Take Care of the Children First
By Brent McDougal, Senior Pastor, First Baptist Church Knoxville
I was a CASA (Court Appointed Special Advocate) volunteer with my wife, Jen, for many years. This gave us an inside look at the dynamics surrounding foster care and the challenges that children face when their parents are unable to care for them.
For three years, we served as advocates for two high school boys and two elementary-age girls, all from the same family, as the mother tried to comply with the court's requirements for reunification. The girls lived with three different relatives over that period of time, while the boys had four different placements. We saw how scared they were to move to each new place. We began to understand the anxiety that comes with new schools, constant changes, and an uncertain future.
Sometimes the kids needed clothes. In one placement, the boys didn't have enough food — the family was stretched thin in caring for their own children. The mental health issues of the children presented a constant necessity for services.
I often wondered in working with the children: what was their experience like? What did they feel from the inside of a situation that they did nothing to cause? When I would leave a meeting with the children, I usually felt sad and disconcerted. Sometimes they seemed happy, but I know that peace and happiness were always a fragile thing.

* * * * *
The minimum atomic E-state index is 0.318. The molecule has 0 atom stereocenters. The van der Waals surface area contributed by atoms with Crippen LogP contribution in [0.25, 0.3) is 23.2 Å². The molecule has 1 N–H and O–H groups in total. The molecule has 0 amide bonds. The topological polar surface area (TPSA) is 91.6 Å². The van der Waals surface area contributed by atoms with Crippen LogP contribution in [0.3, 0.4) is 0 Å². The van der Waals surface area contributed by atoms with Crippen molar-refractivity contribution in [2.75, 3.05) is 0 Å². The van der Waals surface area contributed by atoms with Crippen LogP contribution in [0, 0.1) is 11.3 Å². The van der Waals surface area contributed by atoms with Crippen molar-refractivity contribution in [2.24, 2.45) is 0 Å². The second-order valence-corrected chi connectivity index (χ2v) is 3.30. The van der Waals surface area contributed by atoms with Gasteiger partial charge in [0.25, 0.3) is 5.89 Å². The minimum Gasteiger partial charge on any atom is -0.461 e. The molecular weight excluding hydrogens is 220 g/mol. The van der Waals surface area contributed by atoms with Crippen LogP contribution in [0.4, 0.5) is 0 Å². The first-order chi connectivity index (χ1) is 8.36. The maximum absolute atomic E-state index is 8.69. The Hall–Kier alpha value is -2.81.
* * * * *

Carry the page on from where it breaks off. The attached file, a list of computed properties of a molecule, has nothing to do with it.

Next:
Jesus said, "I am leaving you with a gift—peace of mind and heart! And the peace I give isn't fragile like the peace the world gives. So don't be troubled or afraid" (John 14:27, TLB).
All children should be able to live in a safe and peaceful place. Every child should have enough resources of food, clothing, and other basic necessities, so that the regular challenges of education and peer relationships can be navigated with success.
Adults who step up to be foster parents provide more than a roof and a hot meal each day. They provide at least a modicum of peace. In a chaotic situation much like a hurricane, foster parents help to bring calm in the eye of the storm. CASA volunteers, churches that provide supportive care, neighbors, and other volunteers can help, too.
The goal is peace. Peace of mind. Peace of heart. For every child, every day.
My friend recently shared an insight that stuck with me. He reflected on how his five grandchildren often came over with his daughter or son-in-law to have a meal or spend the night. There was always a lot to do: mouths to feed, baths, brushing teeth. Even though his daughter and son-in-law needed food and love and attention, too, his philosophy was this: take care of the children first. Focus on meeting their needs first. Everything else will fall into place from there.
You can make a difference in the life of a child. You can be a peacemaker. You can do your part in taking care of the children first.